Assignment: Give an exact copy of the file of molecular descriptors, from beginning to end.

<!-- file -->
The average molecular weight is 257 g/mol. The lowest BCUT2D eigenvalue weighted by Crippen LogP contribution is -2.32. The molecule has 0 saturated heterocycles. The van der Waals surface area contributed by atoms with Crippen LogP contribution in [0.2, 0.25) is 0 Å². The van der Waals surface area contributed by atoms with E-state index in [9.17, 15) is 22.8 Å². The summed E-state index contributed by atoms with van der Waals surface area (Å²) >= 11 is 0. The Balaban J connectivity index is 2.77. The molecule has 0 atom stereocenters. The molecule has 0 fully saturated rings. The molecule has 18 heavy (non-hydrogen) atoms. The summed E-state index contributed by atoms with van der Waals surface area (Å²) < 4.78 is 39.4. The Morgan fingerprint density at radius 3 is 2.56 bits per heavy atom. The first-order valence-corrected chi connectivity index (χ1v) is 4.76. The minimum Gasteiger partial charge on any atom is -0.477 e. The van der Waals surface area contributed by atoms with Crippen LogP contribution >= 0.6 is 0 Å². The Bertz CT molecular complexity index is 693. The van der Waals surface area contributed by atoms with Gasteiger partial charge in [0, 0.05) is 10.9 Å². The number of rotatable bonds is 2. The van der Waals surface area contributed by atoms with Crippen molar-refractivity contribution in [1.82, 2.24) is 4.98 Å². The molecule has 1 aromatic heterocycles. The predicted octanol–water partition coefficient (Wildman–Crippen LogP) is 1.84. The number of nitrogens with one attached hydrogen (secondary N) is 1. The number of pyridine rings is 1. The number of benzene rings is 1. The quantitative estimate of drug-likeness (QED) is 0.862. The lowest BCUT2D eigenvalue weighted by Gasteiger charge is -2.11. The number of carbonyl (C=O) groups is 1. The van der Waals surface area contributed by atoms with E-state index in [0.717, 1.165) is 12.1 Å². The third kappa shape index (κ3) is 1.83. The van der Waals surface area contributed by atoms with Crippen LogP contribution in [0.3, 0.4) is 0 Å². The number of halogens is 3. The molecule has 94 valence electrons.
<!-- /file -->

The average molecular weight is 257 g/mol. The lowest BCUT2D eigenvalue weighted by Crippen LogP contribution is -2.32. The molecule has 0 saturated heterocycles. The van der Waals surface area contributed by atoms with Crippen LogP contribution in [0.2, 0.25) is 0 Å². The van der Waals surface area contributed by atoms with E-state index in [9.17, 15) is 22.8 Å². The summed E-state index contributed by atoms with van der Waals surface area (Å²) >= 11 is 0. The Balaban J connectivity index is 2.77. The molecule has 0 atom stereocenters. The molecule has 0 fully saturated rings. The molecule has 18 heavy (non-hydrogen) atoms. The summed E-state index contributed by atoms with van der Waals surface area (Å²) < 4.78 is 39.4. The Morgan fingerprint density at radius 3 is 2.56 bits per heavy atom. The first-order valence-corrected chi connectivity index (χ1v) is 4.76. The minimum Gasteiger partial charge on any atom is -0.477 e. The van der Waals surface area contributed by atoms with Crippen LogP contribution >= 0.6 is 0 Å². The Bertz CT molecular complexity index is 693. The van der Waals surface area contributed by atoms with Gasteiger partial charge in [0, 0.05) is 10.9 Å². The number of rotatable bonds is 2. The van der Waals surface area contributed by atoms with Crippen molar-refractivity contribution in [1.82, 2.24) is 4.98 Å². The molecule has 1 aromatic heterocycles. The predicted octanol–water partition coefficient (Wildman–Crippen LogP) is 1.84. The number of nitrogens with one attached hydrogen (secondary N) is 1. The number of pyridine rings is 1. The number of benzene rings is 1. The quantitative estimate of drug-likeness (QED) is 0.862. The lowest BCUT2D eigenvalue weighted by Gasteiger charge is -2.11. The number of carbonyl (C=O) groups is 1. The van der Waals surface area contributed by atoms with E-state index in [0.717, 1.165) is 12.1 Å². The third kappa shape index (κ3) is 1.83. The van der Waals surface area contributed by atoms with Crippen LogP contribution in [0.3, 0.4) is 0 Å². The number of halogens is 3. The molecule has 94 valence electrons.